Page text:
Flowchart: Preparation: Crp
 


                 

Text Box: Fiber


       

                                            

                                                

Text Box: CrpObsisity

                                                                                     

 

                                         

 

J Am Coll Nutr. 2007 Feb;26(1):66-75.

Flaxseed reduces plasma cholesterol levels in hypercholesterolemic mouse models.

P     Pellizzon MA, Billheimer JT, Bloedon LT, Szapary PO, Rader DJ.

M.D., Center for Experimental Therapeutics, University of Pennsylvania School of Medicine, 421 Curie Blvd., BRB II/III, Philadelphia, PA 19104-6160. rader@mail.med.upenn.edu.

OBJECTIVE: We examined the effects of whole ground flaxseed added to a Western diet on plasma and hepatic lipids and hepatic gene expression in male and female human apolipoprotein B-100 transgenic (hApoBtg) mice which have a plasma lipid profile more closely resembling man than wild type mice and in mice lacking the low density lipoprotein receptor (LDLr) and apolipoprotein B mRNA editing enzyme complex 1 (LDLr(-/-)/apobec(-/-)). METHODS: The Westernized control diet containing 0.1% cholesterol and 30% kcal as fat was fed for 10 days to hApoBtg mice and for 14 days to LDLr(-/-)/apobec(-/-) mice. Animals from each genetic background were then divided into 2 groups based on gender and mean plasma total cholesterol (TC). The hApoBtg and LDLr(-/-)/apobec(-/-) mice either continued on the control diet for a total of 31 and 35 days, respectively or were fed 20% w/w whole ground flaxseed (flax) with comparable caloric, macronutrient and fiber content for 21 days. Blood was obtained after a 4 hour fast from all mice prior to feeding both control and flax diets, after 10 days on the flax diet, and after 21 days on the flax at which time all mice were exsanguinated. RESULTS: The control diet increased TC by >100 mg/dl in the hApoBtg with a greater increase observed in males and by 800 mg/dl in mice lacking the LDLr. After 3 weeks, the flax diet significantly reduced plasma TC by 19% and 22% in hApoBtg and LDLr(-/-)/apobec(-/-), respectively and non-high density lipoprotein cholesterol (non-HDL-C) by 24% in both models (p for all <0.05). Flax significantly reduced hepatic cholesterol in hApoBtg by 32% and 47% in males and females, respectively and LDLr(-/-)/apobec(-/-) mice by 66%. Flax had no effect on the expression of the following hepatic genes: LDLr, 3-hydroxy-3-methylglutaryl (HMG) CoA reductase, phospholipid transfer protein, cholesterol 7alpha hydroxylase, fatty acid synthase, and acyl CoA oxidase in either mouse model. CONCLUSIONS: Flaxseed reduces plasma and hepatic cholesterol in hApoBtg mice, but had no effect on hepatic lipogenic genes and was equally effective in mice lacking LDLr. The combined data suggest that the lipid lowering effect of flax is not hepatic mediated and may be at the level of cholesterol absorption and/or bile acid reabsorption.

PMID: 17353585 [PubMed - in process]

Arch Intern Med. 2007 Mar 12;167(5):502-6.

Effect of a High-Fiber Diet vs a Fiber-Supplemented Diet on C-Reactive Protein Level.

P     King DE, Egan BM, Woolson RF, Mainous AG 3rd, Al-Solaiman Y, Jesri A.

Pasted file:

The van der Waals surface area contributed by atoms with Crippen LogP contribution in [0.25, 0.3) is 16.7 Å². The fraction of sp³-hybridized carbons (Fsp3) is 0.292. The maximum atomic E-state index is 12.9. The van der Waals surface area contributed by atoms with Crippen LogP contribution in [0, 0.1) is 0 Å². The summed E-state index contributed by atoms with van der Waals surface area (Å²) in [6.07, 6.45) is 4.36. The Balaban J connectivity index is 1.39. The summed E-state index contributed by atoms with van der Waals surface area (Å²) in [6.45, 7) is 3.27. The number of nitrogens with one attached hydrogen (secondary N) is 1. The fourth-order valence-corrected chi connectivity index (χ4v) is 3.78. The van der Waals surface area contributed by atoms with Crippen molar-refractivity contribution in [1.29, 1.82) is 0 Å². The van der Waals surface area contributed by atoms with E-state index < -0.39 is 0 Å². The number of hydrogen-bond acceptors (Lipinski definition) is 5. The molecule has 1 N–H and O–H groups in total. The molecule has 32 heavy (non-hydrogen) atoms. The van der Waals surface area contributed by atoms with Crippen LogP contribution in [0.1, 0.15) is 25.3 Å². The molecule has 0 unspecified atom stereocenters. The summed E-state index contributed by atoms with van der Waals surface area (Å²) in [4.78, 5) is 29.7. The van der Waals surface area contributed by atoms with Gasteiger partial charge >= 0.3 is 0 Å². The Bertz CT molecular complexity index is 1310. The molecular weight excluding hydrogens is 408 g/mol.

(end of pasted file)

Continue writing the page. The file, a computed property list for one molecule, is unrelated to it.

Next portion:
Departments of Family Medicine, Medicine, and Biometry, Bioinformatics, and Epidemiology, Medical University of South Carolina, Charleston.

BACKGROUND: Diets high in fiber are associated with lower levels of inflammatory markers. This study examined the reduction in inflammation from a diet supplemented with fiber compared with a diet naturally high in fiber. METHODS: Randomized crossover intervention trial of 2 diets, a high-fiber (30-g/d) Dietary Approaches to Stop Hypertension (DASH) diet or fiber-supplemented diet (30 g/d), after a baseline (regular) diet period of 3 weeks. There were 35 participants (18 lean normotensive and 17 obese hypertensive individuals) aged 18 to 49 years. RESULTS: The study included 28 women and 7 men; 16 (46%) were black, the remainder white. The mean (SD) fiber intake on baseline diets was 11.9 (0.3) g/d; on the high-fiber DASH diet, 27.7 (0.6) g/d; and on the supplemented diet, 26.3 (0.4) g/d. Overall, the mean C-reactive protein (CRP) level changed from 4.4 to 3.8 mg/L (-13.7%; P = .046) in the high-fiber DASH diet group and to 3.6 mg/L (-18.1%) in the fiber-supplemented diet group (P = .03). However, CRP levels decreased in the 18 lean normotensive participants in either intervention diet group (2.0 mg/L [baseline] vs 1.4 mg/L [high-fiber DASH] vs 1.2 mg/L [supplemented]); P<.05) but did not change significantly (7.1 mg/L [baseline] vs 6.2 mg/L [high-fiber DASH] vs 6.5 mg/L [supplemented]; P>.05) in obese hypertensive participants. Neither age nor race influenced the response of CRP levels to the diets. No evidence of a crossover effect was detected. CONCLUSIONS: The results demonstrate that fiber intake of about 30 g/d) from a diet naturally rich in fiber or from a supplement can reduce levels of CRP. Further research is needed to more clearly elucidate the differential effect seen in lean vs obese individuals and whether modification of dietary fiber may be helpful in modulating inflammation and its consequent cardiovascular consequences.

PMID: 17353499 [PubMed - in process]

 

 

 

 

 

 

 

 

 

 

 

 

 

 

 

 

 

 

 

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